Numbers and John…

October 17, 2009

Book of the Bible – Numbers (Hebrew title for this book is Bemidbar – meaning “in the desert.)

Author – Traditionally ascribed to Moses

Date of Writing – 1450-1410 B.C.

Number of Chapters – 36

To Whom Written – The people of Israel

Purpose of the Writing – Details the 38 years of journey that should have been an eleven day walk – but disobedience made the pathway rocky and long.

My Personal Summary –

The Book of Numbers amplifies a theme which rings very true today; “Believing in God is not enough.  We must believe, trust, and obey God.  The paths to God’s will for our lives do not just involve obedience, it revolves around it!  The sheer logistics of the forty year wilderness journey stemming from disobedience, distrust and dishonoring of God points us toward a simpler way of living.

In our finite “wisdom” we translate what is actually simple into painful and costly complexity.  We make a forty year struggle out of an eleven day walk!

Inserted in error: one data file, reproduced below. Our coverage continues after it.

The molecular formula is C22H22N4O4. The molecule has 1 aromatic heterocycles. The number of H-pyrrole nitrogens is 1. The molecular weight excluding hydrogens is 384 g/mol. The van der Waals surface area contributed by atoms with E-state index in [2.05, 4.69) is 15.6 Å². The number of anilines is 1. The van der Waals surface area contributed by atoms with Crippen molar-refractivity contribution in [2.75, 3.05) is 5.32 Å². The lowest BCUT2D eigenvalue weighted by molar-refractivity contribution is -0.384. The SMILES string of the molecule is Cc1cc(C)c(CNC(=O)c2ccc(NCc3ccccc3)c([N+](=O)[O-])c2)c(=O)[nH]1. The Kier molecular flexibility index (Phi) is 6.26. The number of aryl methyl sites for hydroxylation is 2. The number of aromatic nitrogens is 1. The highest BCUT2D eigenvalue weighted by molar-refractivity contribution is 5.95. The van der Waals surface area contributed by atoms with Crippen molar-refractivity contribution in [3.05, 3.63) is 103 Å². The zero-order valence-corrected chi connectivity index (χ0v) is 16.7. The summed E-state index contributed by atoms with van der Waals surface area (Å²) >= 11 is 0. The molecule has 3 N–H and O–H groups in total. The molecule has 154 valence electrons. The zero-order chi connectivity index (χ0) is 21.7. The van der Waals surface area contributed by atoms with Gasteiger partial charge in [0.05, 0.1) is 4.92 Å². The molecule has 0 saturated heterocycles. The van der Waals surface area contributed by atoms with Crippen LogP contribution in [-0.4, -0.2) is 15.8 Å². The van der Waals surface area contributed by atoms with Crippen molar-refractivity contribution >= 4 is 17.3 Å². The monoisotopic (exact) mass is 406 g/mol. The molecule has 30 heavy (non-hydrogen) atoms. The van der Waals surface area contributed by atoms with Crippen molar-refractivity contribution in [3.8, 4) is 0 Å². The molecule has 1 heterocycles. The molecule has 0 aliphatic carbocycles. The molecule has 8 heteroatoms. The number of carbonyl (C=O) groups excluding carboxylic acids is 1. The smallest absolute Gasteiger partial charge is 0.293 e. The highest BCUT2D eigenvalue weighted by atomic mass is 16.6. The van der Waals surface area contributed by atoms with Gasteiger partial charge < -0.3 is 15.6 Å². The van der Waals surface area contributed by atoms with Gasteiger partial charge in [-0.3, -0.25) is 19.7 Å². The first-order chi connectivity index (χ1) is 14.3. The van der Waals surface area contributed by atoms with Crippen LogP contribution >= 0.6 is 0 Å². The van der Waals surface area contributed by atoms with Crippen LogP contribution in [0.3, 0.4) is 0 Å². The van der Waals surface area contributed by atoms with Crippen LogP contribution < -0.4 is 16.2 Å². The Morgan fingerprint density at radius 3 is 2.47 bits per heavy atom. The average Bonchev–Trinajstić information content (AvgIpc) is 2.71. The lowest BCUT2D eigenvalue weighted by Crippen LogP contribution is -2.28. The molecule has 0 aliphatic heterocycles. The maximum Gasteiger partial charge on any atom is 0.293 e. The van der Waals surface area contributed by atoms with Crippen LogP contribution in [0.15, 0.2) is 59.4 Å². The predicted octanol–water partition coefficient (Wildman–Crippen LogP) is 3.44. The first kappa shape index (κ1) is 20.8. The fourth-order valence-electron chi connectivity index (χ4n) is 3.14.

We will experience life-challenges.  We were never promised we would not go through lands of trial.  We were also never told to stay in the land of trials either.  Through obedience to God we find the map out of dry thirsty lands into a place of pure joy with God.

In Numbers 1-10 a census is taken and legislative instruction is given.  The entire rest of the book is a record of mans failure to consult a map when lost.  Numbers might record the first instance of, “be careful what you ask for!”  It is clear the Israelites had needs.  It is also clear that God met each of those needs.  The struggle today seems to echo that of this time in that the grumbling and griping we do might be an indication of a rebellious spirit.  It is easy to disguise our rebellious spirit with church vernacular or a certain type of behavior, but in the end, God knows our hearts and just how lost we are.

Book of the Bible – The Gospel According to the Apostle John

Author – John, the disciple whom Jesus loved (13:23)

Date of Writing – Between 50 and 70 A.D.

Number of Chapters – 21

To Whom Written – Gentile Christians needing a boost in their faith and to those without a saving knowledge of Yeshua.

Purpose of the Writing – Jn 20:30 Therefore many other signs Jesus also performed in the presence of the disciples, which are not written in this book;
31 but these have been written so that you may believe that Jesus is the Christ, the Son of God; and that believing you may have life in His name.

My Personal Summary